English Anxieties – The Mass Observation Archive
15 March 2009
Tim Brennan's esoteric encounter with the Mass Observation Archive.
This exhibition ran between 15th March – 29th August 2009
Tim Brennan’s English Anxieties, is the result of a commission by Photoworks and Ffotogallery, Cardiff, in association with the European Centre for Photographic Research at the University of Wales, Newport about the Mass Observation Archive (MO) at the University of Sussex.
Since its inception in 1937, the archive has asked ordinary people to record their everyday lives. Brennan spent a year sifting through a myriad of boxes and folders, images and reports, to create a new body of work that celebrates the more esoteric areas of this vast archive.
The Mass Observation Archive results from the work of an experimental social research organisation founded by Tom Harrisson, Charles Madge and Humphrey Jennings with the objective of creating ‘an anthropology of ourselves’. Mass Observation recruited a team of observers and a panel of volunteer writers to study the everyday lives of ordinary people in Britain, recording peoples conversations and behaviour at work, on the street, at public meetings and at sporting and religious events.
In this two-part exhibition Brennan has produced a reconfigured encounter with the archive that reflects his interest in modernism and mirrors the paranoia of the times. In the first section, Brennan creates a new archival space in the form of represented material from the archive and an artist’s book whose pages consist of photographs of the contents of MO archival folders.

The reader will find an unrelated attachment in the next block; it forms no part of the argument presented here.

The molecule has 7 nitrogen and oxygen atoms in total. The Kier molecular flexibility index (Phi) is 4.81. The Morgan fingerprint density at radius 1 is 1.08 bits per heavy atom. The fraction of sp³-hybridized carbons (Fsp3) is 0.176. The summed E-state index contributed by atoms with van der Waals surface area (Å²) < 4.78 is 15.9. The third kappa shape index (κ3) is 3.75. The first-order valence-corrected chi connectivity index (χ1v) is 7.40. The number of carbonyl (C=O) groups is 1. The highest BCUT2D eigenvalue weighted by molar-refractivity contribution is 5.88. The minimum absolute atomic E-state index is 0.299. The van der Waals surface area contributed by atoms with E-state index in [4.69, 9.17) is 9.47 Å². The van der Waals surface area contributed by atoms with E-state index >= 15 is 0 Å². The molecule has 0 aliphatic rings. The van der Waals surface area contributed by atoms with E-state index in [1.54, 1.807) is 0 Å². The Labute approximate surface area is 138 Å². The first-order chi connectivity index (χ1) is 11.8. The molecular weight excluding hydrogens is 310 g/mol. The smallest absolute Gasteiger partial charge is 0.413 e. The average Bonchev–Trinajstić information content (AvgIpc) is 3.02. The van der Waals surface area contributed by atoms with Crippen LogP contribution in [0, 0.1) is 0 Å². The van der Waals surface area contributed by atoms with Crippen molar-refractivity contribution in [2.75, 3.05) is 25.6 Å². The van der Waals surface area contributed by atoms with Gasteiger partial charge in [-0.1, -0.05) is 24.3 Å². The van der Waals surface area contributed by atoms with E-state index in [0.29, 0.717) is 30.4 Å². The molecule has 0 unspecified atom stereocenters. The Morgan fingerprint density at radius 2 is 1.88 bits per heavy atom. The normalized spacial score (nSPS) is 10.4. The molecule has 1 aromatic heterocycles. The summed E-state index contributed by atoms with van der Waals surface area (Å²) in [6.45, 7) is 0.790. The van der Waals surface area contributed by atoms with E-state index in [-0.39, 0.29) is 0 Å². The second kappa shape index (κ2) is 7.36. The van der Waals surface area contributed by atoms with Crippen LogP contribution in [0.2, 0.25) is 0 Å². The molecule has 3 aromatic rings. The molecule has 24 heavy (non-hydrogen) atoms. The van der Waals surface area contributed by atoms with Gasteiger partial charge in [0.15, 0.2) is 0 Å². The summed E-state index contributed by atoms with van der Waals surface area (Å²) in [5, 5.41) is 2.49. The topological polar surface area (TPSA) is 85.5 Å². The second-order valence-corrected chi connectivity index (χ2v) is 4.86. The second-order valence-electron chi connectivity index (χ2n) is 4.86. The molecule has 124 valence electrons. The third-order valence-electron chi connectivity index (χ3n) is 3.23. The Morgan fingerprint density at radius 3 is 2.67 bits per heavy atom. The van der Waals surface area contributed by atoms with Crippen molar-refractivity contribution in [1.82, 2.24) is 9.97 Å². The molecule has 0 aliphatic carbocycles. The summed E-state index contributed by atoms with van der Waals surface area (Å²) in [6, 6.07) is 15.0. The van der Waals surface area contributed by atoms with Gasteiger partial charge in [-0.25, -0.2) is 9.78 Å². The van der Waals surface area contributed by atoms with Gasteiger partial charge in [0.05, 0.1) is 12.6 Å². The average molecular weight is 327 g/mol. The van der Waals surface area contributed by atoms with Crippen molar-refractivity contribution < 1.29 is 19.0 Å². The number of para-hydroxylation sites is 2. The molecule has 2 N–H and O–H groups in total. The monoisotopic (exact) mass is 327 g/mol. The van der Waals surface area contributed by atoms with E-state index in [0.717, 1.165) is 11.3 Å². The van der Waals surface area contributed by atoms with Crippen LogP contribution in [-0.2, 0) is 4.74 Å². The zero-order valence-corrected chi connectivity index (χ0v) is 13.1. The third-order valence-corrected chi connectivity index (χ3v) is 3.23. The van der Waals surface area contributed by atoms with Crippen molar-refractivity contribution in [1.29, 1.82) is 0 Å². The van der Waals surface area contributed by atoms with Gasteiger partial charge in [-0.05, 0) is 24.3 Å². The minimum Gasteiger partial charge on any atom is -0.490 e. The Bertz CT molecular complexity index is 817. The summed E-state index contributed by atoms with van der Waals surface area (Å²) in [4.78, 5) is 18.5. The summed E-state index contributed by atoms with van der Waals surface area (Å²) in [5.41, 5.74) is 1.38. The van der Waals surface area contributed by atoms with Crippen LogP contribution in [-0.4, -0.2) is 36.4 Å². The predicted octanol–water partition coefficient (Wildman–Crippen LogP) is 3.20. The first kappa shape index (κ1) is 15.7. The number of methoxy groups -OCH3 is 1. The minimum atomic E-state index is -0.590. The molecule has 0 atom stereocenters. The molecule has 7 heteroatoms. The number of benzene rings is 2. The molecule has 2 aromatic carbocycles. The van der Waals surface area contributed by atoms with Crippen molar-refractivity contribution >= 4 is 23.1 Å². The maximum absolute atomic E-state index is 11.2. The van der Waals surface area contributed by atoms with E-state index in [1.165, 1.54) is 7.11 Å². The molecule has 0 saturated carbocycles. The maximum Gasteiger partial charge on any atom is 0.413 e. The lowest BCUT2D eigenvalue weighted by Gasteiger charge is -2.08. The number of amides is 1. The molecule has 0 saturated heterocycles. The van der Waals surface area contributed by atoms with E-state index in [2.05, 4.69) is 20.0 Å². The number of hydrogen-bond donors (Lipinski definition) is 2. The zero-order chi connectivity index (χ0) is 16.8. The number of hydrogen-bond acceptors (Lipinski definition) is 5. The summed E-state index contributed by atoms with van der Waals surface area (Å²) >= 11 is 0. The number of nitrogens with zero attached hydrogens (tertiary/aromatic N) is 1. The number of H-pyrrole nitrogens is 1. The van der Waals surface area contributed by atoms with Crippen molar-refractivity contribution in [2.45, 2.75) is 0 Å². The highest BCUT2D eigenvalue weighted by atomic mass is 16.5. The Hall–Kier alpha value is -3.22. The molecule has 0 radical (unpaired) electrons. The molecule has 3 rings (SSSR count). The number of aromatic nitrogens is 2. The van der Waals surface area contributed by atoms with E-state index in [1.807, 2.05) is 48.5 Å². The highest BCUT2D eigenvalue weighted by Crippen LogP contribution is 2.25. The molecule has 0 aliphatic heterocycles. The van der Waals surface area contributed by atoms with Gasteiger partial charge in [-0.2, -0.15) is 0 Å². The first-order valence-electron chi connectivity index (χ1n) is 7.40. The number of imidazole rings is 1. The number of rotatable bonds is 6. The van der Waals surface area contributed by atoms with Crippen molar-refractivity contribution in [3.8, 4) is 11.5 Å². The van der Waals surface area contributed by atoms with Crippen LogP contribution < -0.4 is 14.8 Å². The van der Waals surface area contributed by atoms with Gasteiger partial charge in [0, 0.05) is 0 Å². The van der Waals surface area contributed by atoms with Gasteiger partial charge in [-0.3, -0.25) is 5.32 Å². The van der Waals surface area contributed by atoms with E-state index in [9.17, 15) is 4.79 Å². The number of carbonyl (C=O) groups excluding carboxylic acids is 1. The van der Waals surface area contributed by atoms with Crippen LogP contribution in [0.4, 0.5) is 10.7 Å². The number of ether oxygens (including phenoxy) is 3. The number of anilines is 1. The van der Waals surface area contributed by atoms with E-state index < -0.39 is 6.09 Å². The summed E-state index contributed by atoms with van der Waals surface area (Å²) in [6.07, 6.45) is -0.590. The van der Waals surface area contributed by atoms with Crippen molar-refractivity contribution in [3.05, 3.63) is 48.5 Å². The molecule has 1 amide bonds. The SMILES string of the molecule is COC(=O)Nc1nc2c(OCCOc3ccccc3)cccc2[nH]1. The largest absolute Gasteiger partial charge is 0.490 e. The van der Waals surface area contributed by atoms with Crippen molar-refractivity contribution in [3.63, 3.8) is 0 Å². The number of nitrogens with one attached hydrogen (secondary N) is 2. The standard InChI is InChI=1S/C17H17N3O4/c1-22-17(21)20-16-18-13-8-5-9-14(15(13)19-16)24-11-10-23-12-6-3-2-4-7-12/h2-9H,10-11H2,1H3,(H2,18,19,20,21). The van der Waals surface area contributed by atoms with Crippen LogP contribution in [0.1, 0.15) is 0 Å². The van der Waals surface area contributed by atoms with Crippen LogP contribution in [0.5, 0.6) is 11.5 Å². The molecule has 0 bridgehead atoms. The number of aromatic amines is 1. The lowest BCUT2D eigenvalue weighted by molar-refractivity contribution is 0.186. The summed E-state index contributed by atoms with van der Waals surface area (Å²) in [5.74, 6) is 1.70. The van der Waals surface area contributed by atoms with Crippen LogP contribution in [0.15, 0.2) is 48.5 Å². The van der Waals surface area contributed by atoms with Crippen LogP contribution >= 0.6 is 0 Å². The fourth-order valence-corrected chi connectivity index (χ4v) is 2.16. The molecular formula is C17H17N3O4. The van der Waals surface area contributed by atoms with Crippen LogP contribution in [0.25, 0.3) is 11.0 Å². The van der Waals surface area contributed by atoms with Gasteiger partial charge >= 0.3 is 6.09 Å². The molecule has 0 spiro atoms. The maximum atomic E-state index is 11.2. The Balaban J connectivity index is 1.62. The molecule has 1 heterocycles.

In these archival tableaux, Brennan has incorporated observers’ reports on the behaviour of gallery visitors with commentary on chalk drawings, the occult, and with a reflexive nod to MO’s methods – the official archival request form listing the names of recent users. The combination of elements has immediate and subtler resonances, often unsettling, that opens up a sense of history as entwined with the worlds of personal and collective fantasy, as well as genuine fears grounded in real events. These images are also published in a limited edition artist’s book.
The other section of the exhibition contains a series of large-scale line drawings derived from an idiosyncratic report by TC Lethbridge of fifth-column or espionage activity taking place in Cambridgeshire during the 1940s. These are beautifully rendered as eloquent but minimalist drawings inspired by the graphic Isotype system, originally developed by Otto Neurath. Here Lethbridge’s report is transformed into a world that is colourful, deliberately sparse, succinct, the clinical yet cheerful tone offsetting the sense of paranoia. This pictorial world of coded messages by an assumed enemy presence, actual or otherwise, point to a sense of place close to the heart of myths of England.
Tim Brennan has been a practicing artist for more than twenty years. His discursive approach incorporates other academic disciplines such as history, architecture and geography, resulting in exhibitions, performances, writings and publications.